The possibility of using hydrogen to power motor vehicles is a long way off, judging from the lack of interest Congress is showing in the resource.
In fact, hydrogen was left completely out of catalog of possible energy sources when the House of Representatives drew up its priorities in the Energy Resource and Development Act. It was the Senate which at least got hydrogen included.
Representative Phillip H. Hayes (D-Ind.), who is a member of the House Science and Technology Committee, said that his colleagues are in fact, “old fossils.”
“The Congress is concerned about fossils fuels because our whole industry is a fossil-fuel oriented complex,” the Hoosier said “The problem that the Congress gives priority is keeping doors open at factories that run entirely on fossil fuels.”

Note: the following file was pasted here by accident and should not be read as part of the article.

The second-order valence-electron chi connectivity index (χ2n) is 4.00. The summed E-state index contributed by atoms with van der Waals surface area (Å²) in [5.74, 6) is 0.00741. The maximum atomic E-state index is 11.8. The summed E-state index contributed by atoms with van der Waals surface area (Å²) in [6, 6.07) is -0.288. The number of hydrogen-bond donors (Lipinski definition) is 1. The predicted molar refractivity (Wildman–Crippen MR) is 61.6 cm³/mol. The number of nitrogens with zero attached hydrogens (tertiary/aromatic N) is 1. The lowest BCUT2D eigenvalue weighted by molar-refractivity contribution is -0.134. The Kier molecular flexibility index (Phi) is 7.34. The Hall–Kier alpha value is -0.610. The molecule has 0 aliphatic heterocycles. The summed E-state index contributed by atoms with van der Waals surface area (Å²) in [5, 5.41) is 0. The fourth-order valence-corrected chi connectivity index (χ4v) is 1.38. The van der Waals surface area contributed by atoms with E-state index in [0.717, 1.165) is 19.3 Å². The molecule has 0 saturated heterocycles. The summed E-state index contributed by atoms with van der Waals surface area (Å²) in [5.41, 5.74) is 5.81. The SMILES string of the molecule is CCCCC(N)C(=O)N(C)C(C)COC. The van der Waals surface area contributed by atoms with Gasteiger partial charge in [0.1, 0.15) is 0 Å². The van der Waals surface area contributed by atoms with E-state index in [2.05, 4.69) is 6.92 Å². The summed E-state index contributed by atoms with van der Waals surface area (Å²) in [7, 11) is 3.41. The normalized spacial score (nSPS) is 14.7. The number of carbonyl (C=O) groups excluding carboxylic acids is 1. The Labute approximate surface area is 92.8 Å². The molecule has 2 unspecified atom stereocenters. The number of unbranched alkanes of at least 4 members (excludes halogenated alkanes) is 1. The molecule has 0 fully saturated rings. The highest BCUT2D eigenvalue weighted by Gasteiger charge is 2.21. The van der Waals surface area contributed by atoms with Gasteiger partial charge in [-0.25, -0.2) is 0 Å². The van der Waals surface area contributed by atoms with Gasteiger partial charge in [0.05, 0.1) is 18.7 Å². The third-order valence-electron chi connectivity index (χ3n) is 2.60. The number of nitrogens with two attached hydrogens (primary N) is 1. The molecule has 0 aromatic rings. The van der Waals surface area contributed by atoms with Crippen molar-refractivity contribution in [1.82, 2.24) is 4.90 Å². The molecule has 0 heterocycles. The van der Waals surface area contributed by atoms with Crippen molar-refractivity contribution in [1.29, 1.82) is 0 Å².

Hence, emphasis is being given to development of synthetic fossil fuels from coal and shale and other resources. Even promising solar developments get slight attention, although Senator John Glenn (D-Ohio), the former astronaut, has succeeded in the last week in getting $75 million added to various energy related bills for solar research.
Senator Frank Moss (D-Utah) has taken an interest in the hydrogen development worked on by a constitution. Roger E. Billings, formerly of the University of Utah. A member of Moss’ staff said Billings has his own Volkswagen fitted out with the hydrogen equipment, but that there has not been a government-sponsored program of sizable dimensions approved to push the project.
The high hurdle for the hydrogen program is translation from the drawing board to industrial development. At an estimated $425 a car to convert automobiles to hydrogen.
Taken from the Indianapolis Star-December 14, 1975
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